Smell of burnt rubber

The circuit Reims-Gueux was a Grand Prix motor racing road course
located in Gueux, west of Reims in the Champagne region – established in 1926.
The almost 8 km long circuit placed with start/finish line on public road.
The last year for Formula One at Reims came in 1966,
the final sports car competitions were held in 1969,
motorcycle racing continued for another 3 years.
In 1972, Reims-Gueux closed permanently due to financial difficulties.
In 1997 a historic race was cancelled for technical reasons.
So in 2002, the bulldozers arrived to demolish some portions of the track.
A few sections of the old buildings are still visible today around the pit lane.

The smell of burnt rubber almost gone.


Cheese story

Guess most have heard of the Camembert cheese.
Fewer may know that it is named after a small village in southern Normandy.
About the 2 very popular cheeses camembert and brie – from each regions of France.
it is said that the difference between them is only 300 km.
It is true in terms of distance, but there are similarities and differences as well.

The story tells that a priest on the run from the Brie area,
hid at a farmer’s wife in the village of Camembert.
As thanks for the help, he leave the cheese recipe for her.
The adventure of the Camembert cheese was thus underway.
The farmer’s wife was Marie Harel,
she is attributed as the mother of the cheese.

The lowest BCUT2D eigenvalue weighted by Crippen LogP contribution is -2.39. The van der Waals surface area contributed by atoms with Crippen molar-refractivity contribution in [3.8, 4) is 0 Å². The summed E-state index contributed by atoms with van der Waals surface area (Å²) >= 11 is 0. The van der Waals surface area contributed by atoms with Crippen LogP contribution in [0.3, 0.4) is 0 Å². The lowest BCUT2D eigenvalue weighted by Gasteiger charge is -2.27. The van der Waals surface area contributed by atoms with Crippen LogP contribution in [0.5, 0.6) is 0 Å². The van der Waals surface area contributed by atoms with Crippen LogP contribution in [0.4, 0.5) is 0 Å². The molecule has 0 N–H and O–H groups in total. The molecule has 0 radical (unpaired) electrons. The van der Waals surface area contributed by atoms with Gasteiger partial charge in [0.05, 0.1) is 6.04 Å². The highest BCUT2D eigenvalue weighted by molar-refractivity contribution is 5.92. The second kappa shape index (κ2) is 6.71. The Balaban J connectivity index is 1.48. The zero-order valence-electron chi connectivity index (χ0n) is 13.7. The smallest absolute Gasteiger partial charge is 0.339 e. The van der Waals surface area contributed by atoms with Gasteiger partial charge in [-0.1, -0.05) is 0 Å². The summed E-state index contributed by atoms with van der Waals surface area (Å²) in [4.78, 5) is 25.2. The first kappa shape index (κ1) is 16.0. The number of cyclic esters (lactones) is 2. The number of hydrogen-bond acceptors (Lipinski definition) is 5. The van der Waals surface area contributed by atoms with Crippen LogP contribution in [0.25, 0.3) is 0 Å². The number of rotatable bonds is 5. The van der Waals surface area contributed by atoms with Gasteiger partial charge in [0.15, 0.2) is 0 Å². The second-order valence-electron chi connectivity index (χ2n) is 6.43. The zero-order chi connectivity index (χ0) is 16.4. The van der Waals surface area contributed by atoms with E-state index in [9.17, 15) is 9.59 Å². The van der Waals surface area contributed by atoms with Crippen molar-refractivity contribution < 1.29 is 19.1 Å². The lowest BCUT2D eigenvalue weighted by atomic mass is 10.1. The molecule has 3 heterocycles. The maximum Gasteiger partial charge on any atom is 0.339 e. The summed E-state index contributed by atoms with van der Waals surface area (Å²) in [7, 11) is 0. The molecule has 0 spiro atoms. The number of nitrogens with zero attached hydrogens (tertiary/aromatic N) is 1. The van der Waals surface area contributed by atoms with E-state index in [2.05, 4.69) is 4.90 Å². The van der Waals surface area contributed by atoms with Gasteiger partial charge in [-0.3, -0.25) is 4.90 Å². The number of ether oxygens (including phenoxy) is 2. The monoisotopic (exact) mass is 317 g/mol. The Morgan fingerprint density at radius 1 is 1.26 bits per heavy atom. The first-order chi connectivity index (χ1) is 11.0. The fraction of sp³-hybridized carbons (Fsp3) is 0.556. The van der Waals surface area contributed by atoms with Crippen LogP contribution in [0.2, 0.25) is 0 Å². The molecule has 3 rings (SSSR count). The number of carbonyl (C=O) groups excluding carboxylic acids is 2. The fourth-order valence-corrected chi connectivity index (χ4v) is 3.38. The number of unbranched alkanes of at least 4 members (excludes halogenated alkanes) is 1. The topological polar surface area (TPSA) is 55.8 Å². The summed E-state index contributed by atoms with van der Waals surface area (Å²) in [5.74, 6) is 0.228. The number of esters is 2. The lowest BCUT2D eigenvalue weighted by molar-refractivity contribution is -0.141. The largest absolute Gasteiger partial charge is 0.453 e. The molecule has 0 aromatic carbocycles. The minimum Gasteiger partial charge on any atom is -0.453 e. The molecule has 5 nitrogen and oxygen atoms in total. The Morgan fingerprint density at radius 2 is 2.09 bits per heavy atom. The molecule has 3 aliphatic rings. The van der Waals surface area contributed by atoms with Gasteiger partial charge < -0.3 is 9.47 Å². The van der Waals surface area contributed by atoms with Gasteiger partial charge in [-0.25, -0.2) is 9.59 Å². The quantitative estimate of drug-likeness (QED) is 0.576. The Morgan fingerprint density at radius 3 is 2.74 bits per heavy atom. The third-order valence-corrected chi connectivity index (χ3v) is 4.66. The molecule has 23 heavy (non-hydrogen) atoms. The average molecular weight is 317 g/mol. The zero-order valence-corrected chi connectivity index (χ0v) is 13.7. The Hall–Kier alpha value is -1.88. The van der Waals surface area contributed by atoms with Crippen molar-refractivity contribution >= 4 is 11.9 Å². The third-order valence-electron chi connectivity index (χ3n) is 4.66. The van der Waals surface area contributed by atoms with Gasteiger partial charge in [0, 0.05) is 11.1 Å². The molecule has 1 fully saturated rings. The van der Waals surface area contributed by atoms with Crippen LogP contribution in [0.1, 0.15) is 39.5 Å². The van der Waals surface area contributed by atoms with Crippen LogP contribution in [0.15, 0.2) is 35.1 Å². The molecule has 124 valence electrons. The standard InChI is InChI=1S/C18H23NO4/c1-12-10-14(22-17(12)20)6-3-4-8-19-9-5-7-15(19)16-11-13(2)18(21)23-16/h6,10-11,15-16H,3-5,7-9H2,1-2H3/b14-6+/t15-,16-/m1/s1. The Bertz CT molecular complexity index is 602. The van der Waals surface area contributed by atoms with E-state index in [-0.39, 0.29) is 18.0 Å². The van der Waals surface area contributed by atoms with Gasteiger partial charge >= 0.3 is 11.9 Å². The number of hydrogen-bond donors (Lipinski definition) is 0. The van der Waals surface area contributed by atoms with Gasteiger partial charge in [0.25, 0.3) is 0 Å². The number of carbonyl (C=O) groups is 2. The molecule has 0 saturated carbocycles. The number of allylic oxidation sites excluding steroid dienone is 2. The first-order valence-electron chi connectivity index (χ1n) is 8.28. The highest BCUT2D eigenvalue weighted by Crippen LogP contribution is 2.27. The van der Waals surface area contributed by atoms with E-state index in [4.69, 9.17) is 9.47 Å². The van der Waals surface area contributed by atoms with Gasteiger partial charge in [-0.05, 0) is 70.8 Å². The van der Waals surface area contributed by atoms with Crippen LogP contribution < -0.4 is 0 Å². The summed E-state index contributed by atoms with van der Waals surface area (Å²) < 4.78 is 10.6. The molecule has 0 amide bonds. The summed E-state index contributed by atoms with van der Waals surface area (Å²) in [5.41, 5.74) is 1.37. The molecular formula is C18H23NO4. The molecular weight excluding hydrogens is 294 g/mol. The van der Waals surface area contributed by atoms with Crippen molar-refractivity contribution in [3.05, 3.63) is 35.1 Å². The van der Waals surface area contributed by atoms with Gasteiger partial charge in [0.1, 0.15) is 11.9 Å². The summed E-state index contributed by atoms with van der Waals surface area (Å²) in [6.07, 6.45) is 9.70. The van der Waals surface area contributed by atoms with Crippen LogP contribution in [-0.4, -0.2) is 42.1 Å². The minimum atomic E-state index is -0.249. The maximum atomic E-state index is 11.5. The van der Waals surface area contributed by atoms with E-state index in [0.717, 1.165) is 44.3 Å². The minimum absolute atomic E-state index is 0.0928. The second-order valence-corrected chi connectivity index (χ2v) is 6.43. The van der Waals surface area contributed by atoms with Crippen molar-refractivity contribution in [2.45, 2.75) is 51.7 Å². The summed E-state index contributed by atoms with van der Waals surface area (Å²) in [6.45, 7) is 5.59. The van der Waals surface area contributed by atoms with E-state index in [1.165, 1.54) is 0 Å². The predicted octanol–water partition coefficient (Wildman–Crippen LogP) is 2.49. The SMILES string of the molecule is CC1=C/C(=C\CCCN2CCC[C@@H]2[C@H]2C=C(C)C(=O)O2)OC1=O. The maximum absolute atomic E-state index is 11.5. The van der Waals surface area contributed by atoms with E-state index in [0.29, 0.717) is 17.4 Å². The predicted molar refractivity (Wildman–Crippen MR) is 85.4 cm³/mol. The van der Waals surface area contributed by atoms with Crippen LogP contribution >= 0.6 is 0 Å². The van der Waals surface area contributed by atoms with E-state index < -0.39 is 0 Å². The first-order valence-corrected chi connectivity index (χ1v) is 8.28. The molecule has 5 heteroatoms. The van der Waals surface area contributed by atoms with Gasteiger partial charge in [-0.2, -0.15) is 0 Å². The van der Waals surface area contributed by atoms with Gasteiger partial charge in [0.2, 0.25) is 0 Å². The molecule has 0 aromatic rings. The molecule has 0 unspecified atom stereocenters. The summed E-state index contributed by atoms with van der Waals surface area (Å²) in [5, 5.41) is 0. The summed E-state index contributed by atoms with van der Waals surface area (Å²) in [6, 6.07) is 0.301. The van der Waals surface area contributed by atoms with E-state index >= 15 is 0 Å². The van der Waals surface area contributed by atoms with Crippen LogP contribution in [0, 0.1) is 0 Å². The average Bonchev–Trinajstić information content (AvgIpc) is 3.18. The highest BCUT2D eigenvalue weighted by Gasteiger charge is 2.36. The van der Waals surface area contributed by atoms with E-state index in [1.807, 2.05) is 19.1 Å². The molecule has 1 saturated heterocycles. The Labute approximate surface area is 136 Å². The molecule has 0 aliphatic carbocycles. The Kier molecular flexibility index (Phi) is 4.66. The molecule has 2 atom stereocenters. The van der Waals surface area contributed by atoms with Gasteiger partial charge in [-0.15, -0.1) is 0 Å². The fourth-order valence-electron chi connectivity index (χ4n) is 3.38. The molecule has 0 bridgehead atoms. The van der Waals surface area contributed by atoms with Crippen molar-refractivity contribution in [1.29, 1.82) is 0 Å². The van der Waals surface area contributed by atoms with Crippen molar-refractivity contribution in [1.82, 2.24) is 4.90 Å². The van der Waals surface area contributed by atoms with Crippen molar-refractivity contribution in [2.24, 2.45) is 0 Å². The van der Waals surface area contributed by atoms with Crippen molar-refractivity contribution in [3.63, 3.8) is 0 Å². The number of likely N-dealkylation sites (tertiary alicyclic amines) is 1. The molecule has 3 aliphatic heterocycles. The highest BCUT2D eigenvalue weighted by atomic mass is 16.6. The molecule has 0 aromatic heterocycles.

Marie Harel is honored both in the village and in the larger town of Vimoutier.
The last mentioned place with a statue that lost its head and other injuries,
during fighting during the invasion of Normandy.
The locals couldn’t afford the re-establishment of the sculpture.
Dairiemen from US Ohio, some of them had been in the battles.
They sponsored a new Marie Harel statue, it’s “cheese with heart”.

Remembrance of partnership

Dancing in the streets too, all the events are due 75 years since D-Day.

As usual inspired by “Restlessjo” and her “Monday walk” themes.

US rangers climbs the cliffs of Normandy in France
to commemorate the 75th Anniversary of D-Day.
The same way as the it happen in 1944.
This time without hostile fire and probably better developed equipment.
The old boys who took the real trip up in the 40s,
however nodded admiringly as they saw the young climb up.


Give way, railway

Alderney is the third largest of the Channel Islands.
Though it is the most northerly, is actually the closest to France,
which is only a bit less than 10 kilometers away.

As the only of the Channel islands, it still have a railway.
The amazing distance of a bit more than 3 kilometers.
With 2 stations and some pitstops.
The Alderney Railway was opened in 1847.
The railway is run by volunteers
– usually operates during summer weekends and bank holidays.

Its original purpose was to carry stone from the eastern end of the island
– to build the breakwater and the victorian era forts.

As usual inspired by “Restlessjo” and her “Monday walk” themes.

Headquarters at the east end of the track
One of the enthusiasts meets to work / hobby.

Along the route.

Rocky seaside

Fort Clonque is a 19th-century coastal fortress in Alderney.
Built at a time when french naval power,
was becoming an increasing concern to the british.
Built on a rocky outcrop of land joined to the island by a causeway
– that can be submerged at high tide.
It was manned by fifty men and fortified with up to 10 guns,
mostly 68-pounders, however none was ever fired in anger.

Scenes from a Gene Kelly film were shot at Fort Clonque in 1953.

The fort fell into disuse before being rescued by investors in 1966,
it now provides comfortable self-catering accommodation for up to 13 people.

Caught in different angles and tidal.